Duffield v. Astrue (CONSENT)

Filing 20

MEMORANDUM OPINION. A separate order will be entered. Signed by Honorable Charles S. Coody on 12/7/2009. (cb, )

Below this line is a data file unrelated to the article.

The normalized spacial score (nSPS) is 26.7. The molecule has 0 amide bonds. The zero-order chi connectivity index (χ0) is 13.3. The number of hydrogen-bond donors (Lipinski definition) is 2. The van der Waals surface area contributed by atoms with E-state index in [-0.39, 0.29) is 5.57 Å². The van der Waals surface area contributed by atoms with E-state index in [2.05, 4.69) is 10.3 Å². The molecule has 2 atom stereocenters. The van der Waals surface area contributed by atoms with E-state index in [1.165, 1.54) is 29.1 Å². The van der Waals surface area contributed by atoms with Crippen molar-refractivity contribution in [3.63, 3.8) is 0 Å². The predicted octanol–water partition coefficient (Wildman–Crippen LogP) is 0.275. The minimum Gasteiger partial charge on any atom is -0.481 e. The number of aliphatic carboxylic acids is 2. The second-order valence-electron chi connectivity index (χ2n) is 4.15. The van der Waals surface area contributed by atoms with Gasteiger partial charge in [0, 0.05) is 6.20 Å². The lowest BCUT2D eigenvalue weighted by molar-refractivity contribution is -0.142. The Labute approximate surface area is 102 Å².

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IN THE DISTRICT COURT OF THE UNITED STATES FOR THE MIDDLE DISTRICT OF ALABAMA SOUTHERN DIVISION MARTHA J. DUFFIELD, Plaintiff, v. MICHAEL J. ASTRUE, Commissioner of Social Security, Defendant. ) ) ) ) ) ) ) ) ) ) CIVIL ACTION NO. 1:08cv317-CSC (WO) MEMORANDUM OPINION The plaintiff, Martha J. Duffield ("Duffield"), applied for disability insurance benefits pursuant to Title II of the Social Security Act, 42 U.S.C. 401 et seq., and supplemental security income benefits under Title XVI of the Social Security Act, 42 U.S.C. 1381 et seq., alleging that she was unable to work because of a disability. Her application was denied at the initial administrative level. The plaintiff then requested and received a hearing before an Administrative Law Judge ("ALJ"). Following the hearing, the ALJ also denied the claim. The Appeals Council rejected a subsequent request for review. The ALJ's decision consequently became the final decision of the Commissioner of Social Security (Commissioner).1 See Chester v. Bowen, 792 F.2d 129, 131 (11th Cir. 1986). The case is now before the court for review pursuant to 42 U.S.C. 405 (g) and 1631(c)(3). Pursuant to 28 U.S.C. 636(c)(1) and M.D. Ala. LR 73.1, the parties have consented to the United Pursuant to the Social Security Independence and Program Improvements Act of 1994, Pub.L. No. 103-296, 108 Stat. 1464, the functions of the Secretary of Health and Human Services with respect to Social Security matters were transferred to the Commissioner of Social Security. 1 States Magistrate Judge conducting all proceedings in this case and ordering the entry of final judgment. Based on the court's review of the record in this case and the briefs of the parties, the court concludes that the decision of the Commissioner should be reversed and this case remanded to the Commissioner for further proceedings. II. Standard of Review Under 42 U.S.C. 423(d)(1)(A), a person is entitled to disability benefits when the person is unable to engage in any substantial gainful activity by reason of any medically determinable physical or mental impairment which can be expected to result in death or which has lasted or can be expected to last for a continuous period of not less than 12 months . . . To make this determination,2 the Commissioner employs a five-step, sequential evaluation process. See 20 C.F.R. 404.1520, 416.920. (1) Is the person presently unemployed? (2) Is the person's impairment severe? (3) Does the person's impairment meet or equal one of the specific impairments set forth in 20 C.F.R. Pt. 404, Subpt. P, App. 1? (4) Is the person unable to perform his or her former occupation? (5) Is the person unable to perform any other work within the economy? An affirmative answer to any of the above questions leads either to the next question, or, on steps three and five, to a finding of disability. A negative answer to any question, other than step three, leads to a determination of "not disabled." A "physical or mental impairment" is one resulting from anatomical, physiological, or psychological abnormalities which are demonstrable by medically acceptable clinical and laboratory diagnostic techniques. 2 2 McDaniel v. Bowen, 800 F.2d 1026, 1030 (11th Cir. 1986).3 The standard of review of the Commissioner's decision is a limited one. This court must find the Commissioner's decision conclusive if it is supported by substantial evidence. 42 U.S.C. 405(g); Graham v. Apfel, 129 F.3d 1420, 1422 (11th Cir. 1997). "Substantial evidence is more than a scintilla, but less than a preponderance. It is such relevant evidence as a reasonable person would accept as adequate to support a conclusion." Richardson v. Perales, 402 U.S. 389, 401 (1971). A reviewing court may not look only to those parts of the record which support the decision of the ALJ but instead must view the record in its entirety and take account of evidence which detracts from the evidence relied on by the ALJ. Hillsman v. Bowen, 804 F.2d 1179 (11th Cir. 1986). [The court must] . . . scrutinize the record in its entirety to determine the reasonableness of the [Commissioner's] . . . factual findings . . . No similar presumption of validity attaches to the [Commissioner's] . . . legal conclusions, including determination of the proper standards to be applied in evaluating claims. Walker v. Bowen, 826 F.2d 996, 999 (11th Cir. 1987). III. The Issues A. Introduction. Duffield was 44 years old at the time of the hearing before the ALJ. (R. 301). She has an eighth grade education but she repeated two grades, including the eighth grade. (R. 301-02). Following the hearing, the ALJ concluded that Duffield has a McDaniel v. Bowen, 800 F.2d 1026 (11th Cir. 1986) is a supplemental security income case (SSI). The same sequence applies to disability insurance benefits. Cases arising under Title II are appropriately cited as authority in Title XVI cases. See e.g. Ware v. Schweiker, 651 F.2d 408 (5th Cir. 1981) (Unit A). 3 3 severe impairment of arthritis in the lower extremeties. (R. 16). He determined, however, that her mild major depression, hypertension and seizures were not severe impairments because these conditions were controlled by medication and did not cause more than a minimal impact on her ability to work. (Id.). The ALJ made no finding about whether Duffield's migraine headaches constitute a severe impairment. The ALJ then concluded that because Duffield could return to her past relevant work as a motel housekeeper or a peanut picker,4 she was not disabled. (R. 19). B. Plaintiff's Claims. Duffield presents three issues for the Court's review. As stated by Duffield, they are as follows: 1. The Commissioner's decision should be reserved, because the ALJ failed to evaluate Ms. Duffield's mental impairments under the proper legal standard. The Commissioner's decision should be reversed, because the ALJ failed to fulfill his duty to develop the record. The Commissioner's decision should be reversed, because the ALJ erred by failing to find Ms. Duffield's seizure disorder and migraine headaches resulted in a severe impairment. 2. 3. (Pl's Br. at 9). IV. Discussion A disability claimant bears the initial burden of demonstrating an inability to return to her past work. Lucas v. Sullivan, 918 F.2d 1567 (11th Cir. 1990). In determining whether Although the ALJ concluded that Duffield could return to her past relevant work as a peanut picker, Duffield last worked as a peanut picker in 1979. This employment is beyond the 15 year period the Social Security Administration deems relevant as past work. See SSR 82-62. 4 4 the claimant has satisfied this burden, the Commissioner is guided by four factors: (1) objective medical facts or clinical findings, (2) diagnoses of examining physicians, (3) subjective evidence of pain and disability, e.g., the testimony of the claimant and her family or friends, and (4) the claimant's age, education, and work history. Tieniber v. Heckler, 720 F.2d 1251 (11th Cir. 1983). The ALJ must conscientiously probe into, inquire of and explore all relevant facts to elicit both favorable and unfavorable facts for review. Cowart v. Schweiker, 662 F.2d 731, 735-36 (11th Cir. 1981). The ALJ must also state, with sufficient specificity, the reasons for his decision referencing the plaintiff's impairments. The court must scrutinize the record in its entirety to determine the reasonableness of the ALJ's decision. See Walker, 826 F.2d at 999. Within this analytical framework, the court addresses the plaintiff's specific claims, although not in the order presented. The court's approach necessitates a lengthy exposition of the plaintiff's medical history. A. Severe Impairments - Step Two. The plaintiff argues that the ALJ erred when he failed to "find that . . . [her] seizure disorder and migraine headaches resulted in a severe impairment." (Pl's Br. at 15). After careful review of the evidence, the court concludes that the ALJ failed to properly consider whether Duffield's seizure disorder, migraine headaches, or depression constitute severe impairments at step two of the sequential analysis. It follows, therefore, that his determination that the plaintiff is not disabled is not supported by substantial evidence. Duffield filed for disability alleging that she was disabled due to seizures, depression, epilepsy, high blood pressure and migraines. (R. 70). She described her disabling condition 5 as follows: i cannot drive a vehicle anymore due these seizures that i am having. i cannot sit no more than 30 minutes and i have arthritis in my legs and knees. i get dizzy and i ususally pass out, and i have blackouts so bad, and i have headaches about 4 times per week. i cannot remember to turn off the stove sometimes. the seizures does not give any warning whenever they overcome me and i can be anywhere at anytime and just fall out. (R. 70-71). She alleges an onset date of April 27, 2005. (R. 66, 71). Notes of her interview with the Social Security disability specialist indicate that Duffield exhibited difficulty understanding and concentrating as well as remembering. (R. 68). Medical records demonstrate that on November 13, 2003, Duffield presented to the University of Alabama at Birmingham ("UAB") Department of Neurology for an evaluation of her seizures. (R. 165-66). Duffield reported that she began experiencing seizures two weeks after a motor vehicle accident in April 2000. (R. 165). When she has a seizure, she experiences "tongue biting and frequently has incontinence as well as postictal headache and some postictal confusion." (Id.) Her previous CT scans and MRI did not reveal any focal abnormalities. (Id.) She was taking Dilantin, Keppra, and Effexor. (Id.) Although Dr. Knowlton preferred to conduct EEG monitoring, none was ordered because Duffield did not have insurance and could not afford the study. (R. 166). Dr. Knowlton opined that Duffield was suffered from "[p]robable complex partial seizures with secondary generalization." (Id.) "Since her seizure (sic) are not well controlled on her Dilantin we will switch her over to Carbatrol." (Id.) She was also taken off Keppra because that medication was very expensive. (Id.) Dr. Knowlton instructed Duffield to return in three months. (Id.) 6 Duffield returned to Dr. Knowlton on February 19, 2004, reporting that she continued to have seizures, bad headaches, vision problems, constipation and vomiting. (R. 164). On February 24, 2004, Duffield began an intensive EEG-video monitoring that lasted until February 29, 2004. (Id.) The EEG was inconclusive. (Id.) Her Tegretol prescription was increased. (Id.) On April 1, 2004, Duffield presented to UAB complaining that she continued to have seizures. (R. 161). When she has a seizure, her eyes roll back, her whole body shakes, she drools and bites her tongue, and she is incontinent. (Id.) She did not have pain with the seizures, but her feet swell. (Id.) She was diagnosed with Generalized Tonic-Clonic ("GTC") seizures and depression. (Id.) On April 15, 2004, Duffield presented to the Kreutzmann Clinic complaining of fatigue, swelling in feet and legs, and dizziness. (R. 107). She was taking Topamax and Carbatrol to control her seizure disorder. (Id.). Dr. Kreutzmann noted that Duffield had weakness, swelling and muscle cramping, possibly from the Topamax. (R. 107). Duffield returned to UAB on October 28, 2004. (R. 160). At that time, she reported that she had had at least one GTC seizure. She again complained of headaches, dizziness and vision problems. (Id.) She was diagnosed with Intractable partial epilepsy and migraine headaches. (Id.) Although she was prescribed Zomig, a prescription medication for the treatment of migraines, she was not taking it because Medicaid would not pay for it. (Id.) On January 5, 2005, Duffield presented to the Southeast Alabama Medical Center emergency room complaining of lower back pain. (R. 112). She was diagnosed with 7 musculoskeletal back pain. (R. 113). She was prescribed pain medication and discharged. (R. 113-16). On January 9, 2005, Duffield returned to the emergency room complaining again of back pain. (R. 119). She was diagnosed with acute myofascial strain, treated with an epidural pain injection and discharged with prescription medication (R. 120-23). At that time, Duffield reported that she was taking Imitrex, Carbatrol, Lorcet and Flexeril. (R. 121). X-rays of her spine revealed "mild lower lumbar degenerative disc and joint disease." (R. 124, 128). A MRI revealed "[d]esiccation of the L4-L5 and L5-S1 disc with mild diffuse disc bulge but no focal herniation or significant nerve root impingement. Mild central disc bulge at L4-L5 and L5-S-1. . . ." (R.126-27). Treatment notes indicate "diffuse tenderness of the lumbar paraspinal muscles and tenderness over the lumbar spine." (R. 131). The diagnostic impression included severe low back pain, seizure disorder, and migraine headaches. (Id.) She was subsequently treated with a epidural injection, (R. 137), prescribed a Medrol dose pack, referred to physical therapy, and discharged. (R. 145). On July 21, 2005, Duffield presented to UAB complaining of three to five seizures per week. (R. 159). She complained of headaches, vision problems, dizziness, and diarrhea. (Id.) She was waking up with a "chewed up tongue;" she was stuttering and her hair was falling out. (Id.) She was taking Carbatrol and Imitrex. (Id.) Dr. Knowlton referred her for another EEG. (Id.) On August 7, 2005, Duffield presented to the emergency room complaining of chest pain. (R. 146-156). She was treated with an epidural injection and released. (Id.) On August 26, 2005, Duffield presented to Dr. Taylor complaining of "[k]nots on 8 head and arthritis in left knee along with rash on back." (R. 169). She complained of migraines "at least once weekly, mostly in the frontal region, associated with nausea, blurred vision, and lightheadedness." (Id.) Her blood pressure was elevated, ad she was diagnosed with migraines, seizure disorder, arthritis, menopause, and suspected sebaceous cysts. (R. 170). Dr. Taylor prescribed Bactrim for her skin infection, APAP for her pain, Nortriptyline for her seizures, and Lotensin HCT for her high blood pressure. (Id.). On August 30, 2005, Duffield underwent EEG-video monitoring for four days. (R. 158). Although the EEG did not reveal any positive evidence of epilepsy, she was continued on antiepileptic medication to combat her strong history of generalized tonic clonic seizures. (R. 158). She was continued on carbanazepine and her Zonegran was increased. (R. 157). Because she was also significantly depressed, she was prescribed Paxil. (Id.) On October 28, 2005, Duffield presented to the emergency room complaining of chest pain. (R. 177-78). A chest x-ray revealed no abnormalities. (R. 183). In a conversation with the disability specialist on November 1, 2005, Duffield reported that she had a seizure "about 2 weeks ago," and that she has seizures three times a week. (R. 84). On December 19, 2005, Duffield was evaluated by Dr. Walter Jacobs, Ph.D., a licensed psychologist. (R. 188-91). Duffield reported to Dr. Jacobs that "she suffers from seizures, headaches, arthritis, back problems and depression." (R. 188). Although Duffield's speech progress was normal, she spoke with "some slight articulation difficulty," and the content of her speech was shallow. (R. 189). Although Dr. Jacobs did not administer any 9 I.Q. tests, he opined that Duffield's intelligence was borderline. (R. 190). Duffield appeared mildly depressed notwithstanding that she was being treated with antidepressants. (Id.) He concluded that Duffield suffered from "Major Depression, Recurrent, Mild" and "Borderline Intellectual Functioning." (Id.) In his opinion, Duffield "is capable of functioning independently and managing financial resources for her own best interests." (R. 190-91). On February 10, 2006, Duffield presented to UAB reporting that she had had one seizure since her last appointment. (R. 241). She was still having headaches and vision problems. (Id.) She was also taking Carbatrol, Zomig, Paxil and Imitrex. (Id.) She reported that she was driving some but the doctor explained that, under the law, she was not permitted to drive for six months. (Id.) On March 3, 2006, Duffield presented to the emergency room complaining of chest pain. (R. 219-39). X-rays were negative. (R. 230). She was treated with Pepcid intravenously, prescribed Anaprox and released. (R. 229, 237). On October 12, 2006, Duffield presented to UAB reporting that she had suffered two small seizures within three weeks. (R. 240). Prior to the seizures, she had a headache and then she lost consciousness. (Id.) During one seizure she was incontinent and during the other, she bit her tongue. (Id.) Dr. Knowlton noted that she was "doing better" but she still suffered from GTC seizures and depression. (Id.) On April 5, 2007, Duffield was seen at the Houston Medical Group complaining of abdominal pain. (R. 268). Her blood pressure was elevated and she was diagnosed with arthritis, GERD, abdominal pain and probable hemorrhoids. (Id.) She was prescribed 10 Omeprazole, APAP, Benicar, Lotensin, and referred for an x-ray of her knee5 and to a gastrointestinal specialist. (Id.) At the administrative hearing on April 16, 2007, Duffield alleged she was disabled due to seizures, migraine headaches, back pain, and knee pain. (R. 300). She also alleged that her medications caused memory and concentration problems. (Id.) She testified that she still experiences seizures even though she is on medication. Q A Okay. And the medications have helped some I would imagine. Yes, sir, it has. The Carbatrol that they've got me on now, it helped relieve the seizures, but I still have the minor seizures. Like, if I get upset or, or just tired, tired, I'll just fall out and stay out a few minutes, and then I come back to. Okay. and do you ever have any of the, the big seizures anymore? I haven't since. I don't remember the last date, but I had one it ain't been two weeks ago. It was last year. * * * When you have these smaller ones that you talk about, did they I mean, do you literally fall down? Do you black out? What, what happens? I fall out, and I stay out a few minutes, and my head my eyes will go in the back of my head. Um-hum. And then I come back to in a little bit, and I don't know what I was doing prior to falling out. How often does that happen to you? Sometimes three, three to four times a month, sometimes two times a week, sometimes it just barely Q A Q A Q A Q A (R. 304-05). Duffield further testified that she suffers from headaches "that will last for four or five At the administrative hearing, Duffield's attorney informed the ALJ that seven days earlier, she had x-rays of her knees. (R. 299). The ALJ gave Duffield's attorney thirty days to submit the x-rays. (Id.) The x-rays are not in the record. 5 11 hours, sometime all day, and won't nothing relieve it." (R. 305). She has taken prescription medication as well as Tylenol for the pain. (Id.) The headaches occur three to four times a week. (R. 306). Finally, Duffield testified that she takes Paxil for depression and that it helps "sometimes." (R. 315). A physical or mental impairment is defined as "an impairment that results from anatomical, physiological or psychological abnormalities which are demonstrable by medically acceptable clinical and laboratory diagnostic techniques." 42 U.S.C. 1382c(a)(3)(c). The medical records clearly demonstrate that Duffield suffers from seizures and depression which meet the definition of physical or mental impairment. However, the ALJ concluded that these impairments were not severe impairments because these conditions were controlled by medication. This is his first error. The step two severity step is a threshold inquiry which allows only "claims based on the most trivial impairment to be rejected." McDaniel, 800 F.2d at 1031. Indeed, a severe impairment is one that is more than "a slight abnormality or combination of slight abnormalities which would have no more than a minimal effect on an individual's ability to work." Bowen v. Yuckert, 482 U.S. 137, 154 n. 12 (1987) (citing with approval Social Security Ruling 85-28 at 37a). An impairment is not severe if it does not significantly limit the claimant's physical or mental ability to do basic work activities. 20 C.F.R. 404.1521(a); Crayton v. Callahan, 120 F.3d 1217, 1219 (11th Cir. 1997). "Basic work activities" include: physical functions such as walking, standing, sitting, lifting, pulling, reaching, carrying, or handling; capacities for seeing, hearing, 12 and speaking; understanding, carrying out, and remembering simple instructions; use of judgment; responding appropriately to supervision, coworkers, and usual work situations; and dealing with changes in a routine work setting. 20 C.F.R. 404.1521(b). An impairment is not severe only if the abnormality is so slight and its effect so minimal that it would clearly not be expected to interfere with the individual's ability to work, irrespective of age, education, or work experience. McDaniel v. Bowen, 800 F.2d 1026, 1031 (11th Cir. 1986). It is a threshold inquiry where only the most trivial impairments are rejected. Id. "The claimant's burden at step two is mild." Id. O'Bier v. Commissioner of Social Sec. Admininstration, 2009 WL 1904709 (11th Cir. July 2, 2009) (No. 08-16419). In concluding that Duffield's seizures and depression were not severe because they were controlled by medication, the ALJ improperly conflated the step two severity analysis with the step four residual functional capacity analysis. See e.g. McDaniel v. Bowen, 800 F.2d 1026, 1031-32 (11th Cir. 1986) (Discussion showing that the ALJ improperly "imported" consideration of step five in the sequential analysis at step two.). The ALJ did not consider the effects of Duffield's seizures and depression on her ability to work i.e. whether her seizures and depression would have more than a "minimal effect" on her ability to work.6 Furthermore, although the record is replete with references to migraine headaches, the ALJ makes no findings about whether her migraine headaches constitute a severe For example, the presence of a more than slight or minimal limiting impairment satisfies the second criteria of section 12.05(C) even if the impairment is treatable. Cf. Davis v. Shalala, 985 F.2d 528, 535 n.3 (11th Cir. 1993) citing Edwards by Edwards v. Heckler, 755 F.2d 1513 (11th Cir. 1985). The second criteria of 12.05(C) requires a physical or other mental impairment imposing additional and significant work-related limitation of function. Thus, it should follow that an impairment may be severe even if treatable so long as the impairment limits a person's ability to do work. 6 13 impairment. (R. 70, 71, 164, 160, 121, 131, 159, 169, 170, 188, 241, 240, 300, 305). As already noted, the severity step is a threshold inquiry which allows only "claims based on the most trivial impairment to be rejected." McDaniel, 800 F.2d at 1031. The medical evidence establishes that the claimant suffers from migraine headaches, an impairment which is not so slight or minimal that it would not interfere with the plaintiff's ability to perform basic work activities. Consequently, while it is plain that the plaintiff suffers from migraine headaches, what is not plain is the effect of those headaches on her ability to work. "`Even a "mild" mental impairment may "prevent [a] claimant from engaging in the full range of jobs contemplated by the exertional category for which the claimant otherwise qualifies.'" Allen v. Sullivan, 880 F.2d 1200, at 1202 (11th Cir. 1989). The ALJ then compounded his errors by failing to consider the side effects of Duffield's medications on her ability to work. The ALJ was required to consider whether the plaintiff experiences any side effects from her medications, and if so, whether those side effects impact her ability to work. The side effects of medication may render a claimant disabled or at least contribute to a disability. Cowart v. Schweiker, 662 F.2d 731, 737 (11th Cir. 1981). The record demonstrates that Duffield has been prescribed the following medications: APAP7 (R. 170, 268); Benicar8 (R. 268); Lotensin9 (R. 170, 268); Dilantin10 7 APAP is a prescription acetaminophen which is similar to Tylenol. Benicar is used to treat hypertension. Lotensin is also used to treat hypertension. Dilantin is used to treat and control generalized tonic-clonic seizures. 8 9 10 14 (R. 166); Anaprox11 (R. 229, 237); Carbatrol12 (R. 107, 121, 157, 159, 160, 166, 241); Zomig13 (R. 241, 160); Paxil14 (R. 157, 241); Imitrex15 (R. 121, 159); Zonegran16 (R. 157); Effexor17 (R. 165); Topamax18 (R. 107); Nortriptyline19 (R. 157); Lorcet20 (R. 121); Flexeril21 (R. 121) and Tegretol22 (R. 164). However, the ALJ made no findings regarding the effects of these medications on Duffield's ability to work, and thus, the court is unable to determine whether the ALJ's conclusion that Duffield is not disabled is supported by substantial evidence. Frankly, that conclusion is contrary to the evidence. It is obvious from the record before the court that the plaintiff suffers from both physical and mental impairments as well as non-exertional impairments of pain and depression. However, as a result of the ALJ's 11 Anaprox is a non-steroid anti-inflammatory drug used to treat arthritis and other pain. Carbatrol is an anti-convulsant medication used to treat seizure disorders. Zomig is used to treat acute migraines. Paxil is used to treat major depression. Imitrex is also used for the treatment of acute migraines. Zonegran is one part of the treatment for seizures. Effexor is also used for treatment of major depression. Topamax is used to treat patients suffering from partial or primary generalized tonic-clonic Nortriptyline is used to treat depression. 12 13 14 15 16 17 18 seizures. 19 Lorcet is the brand name of hydrocodone/acetaminophen and is used to treat moderate to severe pain. 21 20 Flexeril is used to treat muscles spasms and acute pain. Tegretol is a brand name for carbamazepine and is used to treat seizures. 22 15 failure to properly consider the plaintiff's impairments at step two of the sequential analysis, the effects of those impairments on Duffield's ability to work are at this juncture unknown. For these reasons, the court concludes that the Commissioner erred as a matter of law, and that the case should be remanded for further proceedings regarding the severity of the plaintiff's seizure disorder, depression and migraine headaches and the effect of these conditions and her medication, on her ability to work. B. Credibility Analysis and Pain . During the administrative hearing, Duffield testified that she suffered from headaches, lower back pain, and knee pain. (R. 305-09). She testified that the pain "get[s] so bad that I can't do nothing." (R. 307). In this circuit, the Commissioner must consider a claimant's subjective testimony of pain if he finds evidence of an underlying medical condition, and either (1) objective medical evidence to confirm the severity of the alleged pain arising from that condition, or (2) that the objectively determined medical condition is of a severity that can reasonably be expected to give rise to the alleged pain. Mason v. Bowen, 791 F.2d 1460, 1462 (11th Cir. 1986); Landry v. Heckler, 782 F.2d 1551, 1553 (11th Cir. 1986). If the Commissioner fails to articulate reasons for refusing to credit a claimant's subjective pain testimony, then the Commissioner has, as a matter of law, accepted the testimony as true. This rule of law is well-established in this circuit. See Brown v. Sullivan, 921 F.2d 1233, 1236 (11th Cir. 1991); Holt v. Sullivan, 921 F.2d 1221 (11th Cir. 1991); Hale v. Bowen, 831 F.2d 1007 (11th Cir. 1987); MacGregor v. Bowen, 786 F.2d 1050 (11th Cir. 1986). Moreover, "[p]ain is clearly a non-exertional impairment that limits the range of jobs 16 the claimant can perform." Foote, 67 F.3d at 1559; Walker, 826 F.2d at 1003 ("Pain is a nonexertional impairment."). See also Phillips v. Barnhart, 357 F.3d 1232, 1242 fn 11 (11th Cir. 2004) ("Nonexertional limitations or restrictions affect an individual's ability to meet the other demands of jobs and include . . . pain limitations. . .") Furthermore, pain itself can be disabling. See Foote, 67 F.3d at 1561; Marbury v. Sullivan, 957 F. 2d 837, 839 (11th Cir. 1992). Prior to reciting the law and describing the medical evidence, the ALJ acknowledged that Duffield has impairments that would reasonably be expected to produce the type of pain about which she complains, but the ALJ then concluded that Duffield's testimony was "not entirely credible." (R. 18). In discrediting Duffield's testimony, the ALJ said only the following: After considering the evidence of record, the undersigned finds that the claimant's medically determinable impairments could reasonably be expected to produce the alleged symptoms, but that the claimant's statements concerning the intensity, persistence and limiting effects of these symptoms are not entirely credible. (R. 18). Where an ALJ decides not to credit a claimant's testimony, the ALJ must articulate specific and adequate reasons for doing so, or the record must be obvious as to the credibility finding. Foote v. Chater, 67 F.3d 1553, 1561-62 (11th Cir. 1995); Jones v. Dept. of Health & Human Servs., 941 D.2d 1529, 1532 (11th Cir. 1991) (articulated reasons must be based on substantial evidence). If proof of disability is based on subjective evidence and a credibility determination is, therefore, critical to the decision, "`the ALJ must either explicitly 17 discredit such testimony or the implication must be so clear as to amount to a specific credibility finding.'" Foote, 67 F.3d at 1562, quoting Tieniber v. Heckler, 720 F.2d 1251, 1255 (11th Cir 1983) (although no explicit finding as to credibility is required, the implication must be obvious to the reviewing court). In this case, the ALJ wholly failed to articulate any reason for discounting the plaintiff's credibility and her pain testimony. The ALJ's recitation of the medical evidence is not a substitute for articulating clear reasons for discrediting the plaintiff. The ALJ's discussion of her seizures, headaches and depression are not reasons to discredit her. Simply put, the ALJ's conclusory credibility analysis is deficient as a matter of law. The court notes that this is not the first time that it has been called upon to review this type of conclusory credibility analysis and is, quite frankly, disturbed by the frequency by which this flawed analysis continues to appear. C. Re sidual Functional Capacity finding. The ALJ determined that Duffield suffers from the severe impairment of arthritis in the lower extremities. He also determined that she "has the residual functional capacity to lift or carry no more than 20 pounds occasionally or 10 pounds frequently (i.e. light work)." (R. 17). Unfortunately, the ALJ makes no more specific findings regarding Duffield's residual functional capacity. Consequently, the court is unable to determine what evidence the ALJ relied upon to reach his decision, and whether that decision is supported by substantial evidence. Although the medical records demonstrate numerous trips to the emergency room by the plaintiff complaining of pain, the ALJ took no further steps to explore the extent of the 18 plaintiff's physical impairments by securing a physical consultative examination. Where a consultative evaluation is needed to make an informed decision, it is error for an ALJ not to order such an evaluation. Reeves v. Heckler, 734 F.2d 519 (11th Cir. 1984). "Social Security proceedings are inquisitorial rather than adversarial. It is the ALJ's duty to investigate the facts and develop the arguments both for and against granting benefits." Sims v. Apfel, 530 U.S. 103, 110-111 (2000). An ALJ may not arbitrarily pick and choose facts from the medical evidence to support his conclusion without articulating specific, well supported reasons for crediting some evidence while discrediting other evidence. Marbury v. Sullivan, 957 F.2d 837, 839, 840-841 (11th Cir. 1992). Thus, the court concludes that the Commissioner inadequately developed the record in this case by failing to secure additional medical evidence about the extent of the plaintiff's physical impairments. D. Questioning of the Vocational Expert . Finally, the court concludes that a remand is necessary because the ALJ erred, as a matter of law, in his questioning of the vocational expert. "When the ALJ uses a vocational expert, the ALJ will pose hypothetical question(s) to the vocational expert to establish whether someone with the limitations that the ALJ has previously determined that the claimant has will be able to secure employment in the national economy." Phillips v. Barnhart, 357 F.3d 1232, 1240 (11th Cir. 2004). A vocational expert's testimony is fatally deficient if the ALJ's hypothetical questions fail to precisely set out all of the claimant's impairments. See Wilson v. Barnhart, 284 F.3d 1219, 1227 (11th Cir. 2002) citing Jones v. Apfel, 190 F.3d 1224, 1229 (11th Cir. 1999). See also Harrell v. Harris, 610 19 F.2d 355, 359 (5th Cir. 1980) (citing with approval Stephens v. Secretary of Health, Ed. and Welfare, 603 F.2d 36, 41 - 42 (8th Cir. 1979). At the administrative hearing, in formulating his hypotheticals to the vocational expert, the ALJ and the vocational expert engaged in the following colloquy. Q Assume I find a hypothetical individual the same age as the Claimant with the same educational level and educational history. Assume further I find the following additional limitations: This individual can perform a full range of light work. Could that person go back to the Claimant's past relevant work or any part thereof? Yes, sir, she can return to all the past relevant work. If we add the limitations that can be found on Exhibit C, C-8-D, would that preclude any of her past relevant work (INAUDIBLE) file? C-8 D. No sir. Okay. And if we add the limitations that can be found on C-13-F, which is a RFC, would that preclude any of her past relevant work? C-13-F says no limitations established, and that would not preclude any work. (INAUDIBLE) be found on C-11-F and C-12-F, which is an RFC and a psychiatric VRT, would that preclude any of the past relevant work? No, sir. And if we add the limitations from Exhibit C-10-F, which is the report of Dr. Walter (INAUDIBLE), would that preclude any of her past relevant work? No, sir. A Q A Q A Q A Q A Q A 20 Q A (R. 317-18). Okay. Is your testimony consistent with the DOT Standards? Yes, sir, it is. In this colloquy, the ALJ refers to specific exhibits in the file, including physical evaluation forms. (Id.). However, the ALJ never defines for the vocational expert what he considers to be the plaintiff's medical limitations or functional restrictions nor does he describe what he considers to be "basic work activities." The ALJ's questioning of the vocational expert is so vague, the court cannot determine whether the ALJ and vocational expert had the same understanding of Duffield's ability to do basic work activities or even whether they shared the same understanding of Duffield's limitations. In Brenem v. Harris, 621 F.2d 688 (5th Cir. 1980), the ALJ failed to include psychological limitations in the hypothetical questions posed to the vocational expert. The district court concluded that because the medical records referenced Brenem's psychological limitations, the ALJ's questions were sufficient. The then Fifth Circuit Court of Appeals reversed. We do not think it is proper to assume that because the vocational expert was aware of Brenem's psychological problems, that he took them into consideration in answering hypothetical questions which referred only to physical impairments. Or at least we have no basis for assuming that had these factors been included in the hypothetical questions his answers would have been the same. Id. at 690. The court's concern is applicable here. Because the ALJ did not comprehensively 21 describes Duffield's impairments, the court declines to assume what limitations the vocational expert actually considered in determining that she could perform work. This error is particularly a problem where the plaintiff asserts pain and other non-exertional impairments as bases for disability, since even mild or moderate non-exertional limitations may prevent a claimant from engaging in a range of work for which the plaintiff is otherwise qualified. The court may not assume that the vocational expert was aware of the ALJ's determination of the level of pain suffered by the plaintiff or to what extent the vocational expert took Duffield's pain into consideration in answering the hypothetical questions posed by the ALJ. See generally Pendley v. Heckler, 767 F.2d 1561 (11th Cir. 1985) (where hypothetical upon which vocational expert based his testimony did not assume claimant's anxiety or depression, both of which the ALJ found to be severe impairments, ALJ's decision was unsupported by substantial evidence). In his questioning of the vocational expert, the ALJ never explains or describes to the vocational expert the extent of the plaintiff's impairments or any restrictions her impairments may have on her ability to perform light work. Accordingly, the court is forced to conclude that the ALJ erred, as a matter of law, by not fully explaining or describing all the plaintiff's impairments and restrictions in the hypothetical questions posed to the vocational expert. Thus, because of the ALJ's omission of relevant facts from his hypothetical to the vocational expert, this case must be remanded to the Secretary. Upon remand, the Secretary shall elicit vocational testimony based upon a complete and comprehensive description of the plaintiff's exertional and non-exertional impairments, as well as any restrictions she may have, in order 22 to properly assess her disability claim. V. Conclusion The court has carefully and independently reviewed the record and concludes that the decision of the Commissioner is due to be REVERSED and this case REMANDED to the Commissioner for further proceedings. A separate order will be entered. Done this 7th day of December, 2009. /s/Charles S. Coody CHARLES S. COODY UNITED STATES MAGISTRATE JUDGE 23